Brier win another coming of age moment for Nunavut
Curlers prove territory can compete on a national stage
It was easy to get swept up in the excitement over Nunavut’s team at the Brier tournament, Canada’s men’s curling championship.
The Nunavut squad had a moment in the round-robin of the tournament that wraps up this weekend in London, Ont. Nunavut didn’t make the playoffs. Again. It never has, actually.
But curling fans will look back on this year’s event as Nunavut’s coming of age at the Brier. On March 4, in its first game of the tournament, the territory’s team won for the first time, snapping a 44-game, seven-year losing streak.
They went on to play competitive games, instead of losing blowouts that had been typical of past performances.
Everyone loves an underdog story. Because of its small, far-flung population, Nunavut is full of them. Just last summer, Nunavummiut — and Canadians, generally — fell in love with Cambridge Bay wrestler Eekeeluak Avalak, who won Nunavut’s first-ever medal at the Canada Summer Games, a gold.
Nunavut’s men’s curling team has pulled off a similar feat. It’s hard to say how big a moment it was in the sporting history of Nunavut. But it was certainly something.
The 8,000-strong crowd at the London, Ont., arena gave the Nunavut win a standing ovation.
It was a beautiful moment of sportsmanship. The crowd recognized that sporting success doesn’t come as easily to the territory as it does to bigger, richer parts of the country. Curling fans knew that ending that losing streak got a monkey off Nunavut’s back. They were on their feet, welcoming Nunavut to the club.
Instead of being token representatives so the tournament can lay claim to being a national event, Team Nunavut proved it came to play.
But, of course, the curlers had their critics among the fast-typing keyboard warriors in this paper’s comments section and on social media. They’re not Inuit, they protested. They’re not from the North, they said.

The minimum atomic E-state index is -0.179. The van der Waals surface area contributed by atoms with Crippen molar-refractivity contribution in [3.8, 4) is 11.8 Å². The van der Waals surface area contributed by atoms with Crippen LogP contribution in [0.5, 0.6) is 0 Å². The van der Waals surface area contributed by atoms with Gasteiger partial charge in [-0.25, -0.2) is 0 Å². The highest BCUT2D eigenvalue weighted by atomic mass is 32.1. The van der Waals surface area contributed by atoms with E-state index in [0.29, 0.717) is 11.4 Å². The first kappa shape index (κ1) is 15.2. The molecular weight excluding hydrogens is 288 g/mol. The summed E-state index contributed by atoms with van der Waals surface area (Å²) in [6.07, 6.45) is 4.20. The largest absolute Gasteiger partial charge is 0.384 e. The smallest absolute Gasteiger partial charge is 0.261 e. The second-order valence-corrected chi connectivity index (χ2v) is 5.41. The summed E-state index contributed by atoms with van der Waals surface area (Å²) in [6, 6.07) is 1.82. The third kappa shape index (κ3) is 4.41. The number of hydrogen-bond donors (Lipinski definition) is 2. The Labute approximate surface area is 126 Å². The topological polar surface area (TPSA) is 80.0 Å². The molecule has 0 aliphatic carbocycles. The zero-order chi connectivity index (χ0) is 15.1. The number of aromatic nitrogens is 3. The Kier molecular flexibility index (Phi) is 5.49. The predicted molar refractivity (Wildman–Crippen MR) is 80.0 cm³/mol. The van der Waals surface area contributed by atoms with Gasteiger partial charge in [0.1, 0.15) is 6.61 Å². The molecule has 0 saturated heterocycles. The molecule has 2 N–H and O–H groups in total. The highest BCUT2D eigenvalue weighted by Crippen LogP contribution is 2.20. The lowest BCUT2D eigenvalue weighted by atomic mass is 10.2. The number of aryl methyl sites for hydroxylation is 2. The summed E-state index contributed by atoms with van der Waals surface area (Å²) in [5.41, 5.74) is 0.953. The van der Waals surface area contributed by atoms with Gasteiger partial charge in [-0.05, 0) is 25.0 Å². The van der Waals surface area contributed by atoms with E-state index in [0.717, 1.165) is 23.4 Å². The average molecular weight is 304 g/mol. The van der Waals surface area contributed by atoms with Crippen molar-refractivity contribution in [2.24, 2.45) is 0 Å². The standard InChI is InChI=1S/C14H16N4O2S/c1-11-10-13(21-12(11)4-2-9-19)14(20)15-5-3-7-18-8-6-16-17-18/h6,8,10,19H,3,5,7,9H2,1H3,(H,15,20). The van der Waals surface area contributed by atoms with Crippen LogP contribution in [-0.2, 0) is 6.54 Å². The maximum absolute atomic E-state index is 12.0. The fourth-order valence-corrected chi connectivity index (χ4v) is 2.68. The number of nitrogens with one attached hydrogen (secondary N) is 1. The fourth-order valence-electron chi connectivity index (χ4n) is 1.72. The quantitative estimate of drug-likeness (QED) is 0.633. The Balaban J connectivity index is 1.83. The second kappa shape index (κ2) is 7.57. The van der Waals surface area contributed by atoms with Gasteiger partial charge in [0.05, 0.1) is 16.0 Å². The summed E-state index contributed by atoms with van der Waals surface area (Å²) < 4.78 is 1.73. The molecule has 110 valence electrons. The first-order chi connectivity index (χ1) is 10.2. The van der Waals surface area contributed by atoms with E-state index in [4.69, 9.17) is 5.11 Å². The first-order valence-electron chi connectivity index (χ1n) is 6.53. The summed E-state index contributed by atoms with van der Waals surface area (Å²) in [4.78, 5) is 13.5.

It’s too bad so many Nunavummiut feel the need to tear down their own.
Some day, an all-Inuit team might take to the ice. When that happens, all Nunavummiut will proudly stand behind them. But for now, this is who we’ve got. Why not embrace them?
Terry Lichty is a 46-year-old Northmart manager in Iqaluit, who moved north a year and a half ago.
Christian Smitheram is a 30-year-old Canadian North pilot who is from Ontario but now calls Iqaluit home.
And Brady St. Louis, a 25-year-old crane operator, was born in Iqaluit but now lives in Ontario. Probably not much call for crane operators in Nunavut.
Can you get much more Nunavut than that? Not without being Inuk, apparently.
Jake Higgs is a 47-year-old high school teacher from Strathroy, Ont. He is what’s known in the curling world as a “designated import.” Each team is allowed to bring in one player from outside to help round out a team.
If the sport didn’t do something to level the playing field, it’s likely Canadian curling would be dominated by Ontario, Quebec, Alberta or B.C. (And Newfoundland and Labrador, of course.)
Curling came up with a way to make its men’s national championship truly national — with representation from every province and territory. No matter how small, how wealthy or how skilled.
It’s such a Canadian thing. Treat everyone as an equal, even though everyone knows some are born with more advantages than others.
“Nunavut’s men’s curling team has pulled off a similar feat… [to Eekeeluak Avalak]”
This is what we call ‘creative license’
As an inuk who used to be involved in the sport in Nunavut, I gotta say people have a right to be disappointed in the way the team is made up, the Nunavut Curling association and Iqaluit curling club are not welcoming or even safe for Inuit.
The club has faced a very challenging two to three years because of COVID and the water crisis. The volunteers are simply trying to keep the doors open, while continuing to focus efforts on Little Rock’s and Juniors – including increasing the number of Inuit kids in programming. If Inuit feel the space is not safe, please share your thoughts on how we can do better at firstname.lastname@example.org. We’d welcome more participation from community members at the board level and becoming involved in the sport.